Reel Science: Children of Men
The science behind an Oscar-nominated film.
Jeremy Hsu • February 21, 2007
Children of Men, starring Clive Owen and Julianne Moore (above), depicts a bleak future where women stop having babies.
Reel Science: Children of Men
The end of the world has never looked as disturbingly familiar as in Children of Men, a dark science fiction film that tells us more about the present than the future. All that we know – both onscreen and off – is that women all across the world suddenly and mysteriously stopped having babies.
That Al Gore film may have pegged a more realistic threat to the future of humanity, but Children of Men isn’t really concerned about how infertility will end the collective human race. Instead, the film focuses on the reaction of individuals and societies to the unexpected reproductive crisis. Can humanity rise to the challenge, just as we may be called to rise to the challenge of climate change facing us today?
Not really, as it turns out in this case. Countries have been nuked, governments have collapsed, and societies have descended into chaos. Only Great Britain remains as a functioning but authoritarian society that must deal with waves of desperate refugees from the rest of the world. The unhappy result, as it unfolds in Alfonso Cuaron’s grimy but arresting vision, is people treating other people badly with depressing familiarity.
You could spend time imagining how such a catastrophe came about in the first place – perhaps a silent pandemic resulting from a new natural strain of some virus, or a manmade event – without improving your understanding or appreciation of the film. But given the premise that infertility has stricken the world, the film is chillingly plausible in showing how events would unfold.
It’s possible to piece together the back story from hints in the film. Hospitals started noticing more and more pregnant women having miscarriages. Around that point, women simply stopped becoming pregnant. No doubt couples continued to lavish money on fertility treatments – desperate to share in that most basic experience of creating a child – as they do today in supporting a $3 billion fertility industry. Eventually they would have realized that nothing was working.
Infertility has a wide variety of causes, and in 10% of cases there is no known cause. Scientists would have scrambled for answers and solutions, but without success. There would be no test tube babies or reproductive cloning (assuming scientists were able to manage that) if women were unable to carry babies to term. Assuming there wasn’t something wrong with the original act of conception, only artificial wombs might have offered some hope, if they existed by then.
So there were no more babies being born, and humankind was eventually headed for extinction. Some viewers may still scoff at the world’s slide into chaos. After all, there are many people, single or childless, who currently live happy and productive lives without children.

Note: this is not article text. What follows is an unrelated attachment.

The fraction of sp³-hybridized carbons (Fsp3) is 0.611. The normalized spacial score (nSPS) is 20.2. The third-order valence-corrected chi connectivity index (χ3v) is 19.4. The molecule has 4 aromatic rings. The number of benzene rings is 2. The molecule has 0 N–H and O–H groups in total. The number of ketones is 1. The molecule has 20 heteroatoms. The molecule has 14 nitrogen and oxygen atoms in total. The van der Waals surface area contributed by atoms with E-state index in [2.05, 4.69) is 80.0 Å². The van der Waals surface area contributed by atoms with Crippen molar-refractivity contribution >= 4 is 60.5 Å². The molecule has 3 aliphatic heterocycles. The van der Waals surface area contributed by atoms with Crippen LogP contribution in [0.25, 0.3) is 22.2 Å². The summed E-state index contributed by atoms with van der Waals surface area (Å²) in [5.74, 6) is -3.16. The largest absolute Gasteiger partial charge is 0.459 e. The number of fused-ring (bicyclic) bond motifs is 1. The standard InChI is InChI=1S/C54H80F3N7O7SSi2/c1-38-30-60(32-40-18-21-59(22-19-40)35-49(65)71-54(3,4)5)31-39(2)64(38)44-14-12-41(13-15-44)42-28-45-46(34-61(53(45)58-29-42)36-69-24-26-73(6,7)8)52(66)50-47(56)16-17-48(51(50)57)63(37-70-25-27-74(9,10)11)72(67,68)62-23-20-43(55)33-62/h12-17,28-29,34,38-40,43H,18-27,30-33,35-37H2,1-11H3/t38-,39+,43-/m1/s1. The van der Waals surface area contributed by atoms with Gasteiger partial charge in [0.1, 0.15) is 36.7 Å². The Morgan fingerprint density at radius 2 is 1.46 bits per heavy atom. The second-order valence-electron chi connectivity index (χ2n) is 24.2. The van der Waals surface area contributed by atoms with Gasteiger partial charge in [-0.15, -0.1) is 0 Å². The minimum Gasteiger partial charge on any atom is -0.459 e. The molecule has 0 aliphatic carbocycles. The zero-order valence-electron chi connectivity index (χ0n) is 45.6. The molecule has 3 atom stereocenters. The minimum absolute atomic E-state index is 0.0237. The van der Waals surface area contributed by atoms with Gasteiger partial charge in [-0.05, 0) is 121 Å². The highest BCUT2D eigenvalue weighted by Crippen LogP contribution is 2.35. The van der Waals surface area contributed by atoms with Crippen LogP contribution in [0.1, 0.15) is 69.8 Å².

But consider this. The idea of having and caring for children is a fundamental aspect of practically every human culture. Many people still see children as an essential part of marriage and family. Even people without children enjoy their company. The inability to have children, not to mention the knowledge that the biological clock on humankind was ticking, would be devastating for many people.
On a more practical note, the economic and societal impact of having no children would be even more powerful. The fertility industry would collapse, although some on the fringe might continue to peddle “miracle” treatments. Birth control products would become a sad joke. The countless baby products, ranging from booties to strollers, would gather dust.
There is a reason that raising children is expensive – both parents and their growing children are high-spending consumers. With no new babies being born, pediatricians, child psychologists and a host of other healthcare workers would eventually find themselves out of work. As the existing children aged, daycares, kindergartens and grade schools would close. Everyone in the entertainment industry, whether toy manufacturers, booksellers, videogame makers, music labels, or television and Hollywood producers, would watch their best customers vanish. Consumption of everything from cars to electronics would drop.
And that’s just in industrialized countries. The impact would be worse in developing countries where children are often a critical source of help to the family at relatively early ages. For many working parents, having children is their only hope of raising their living standards, and is a source of insurance that they will be taken care of in their old age. The economic impact would be coupled with a rising wave of anger, grief, and despair.
By the time Children of Men begins, the youngest person alive on Earth is already eighteen years old. Eventually the world would inevitably be facing an aging workforce crisis that would make the social security problem look miniscule.
But the economic and social instability has already taken its toll in the film, lending to political strife both within and among countries that would have contributed to the collapse of order. Previously existing international problems and disagreements would have been magnified. The infertility crisis itself could have been a spark leading to conspiracy theories and conflict. But let’s face it, many countries wouldn’t need the excuse.
This is all just the background for the main events in Children of Men, yet the general plausibility may serve to remind us that we are only one major crisis away from a bleak future indeed. Ultimately, the film showcases both the best and worst of humanity coming out in the twilight years. We as viewers can only hope to prevent such a scenario in the first place.
Children of Men is nominated for three Oscars.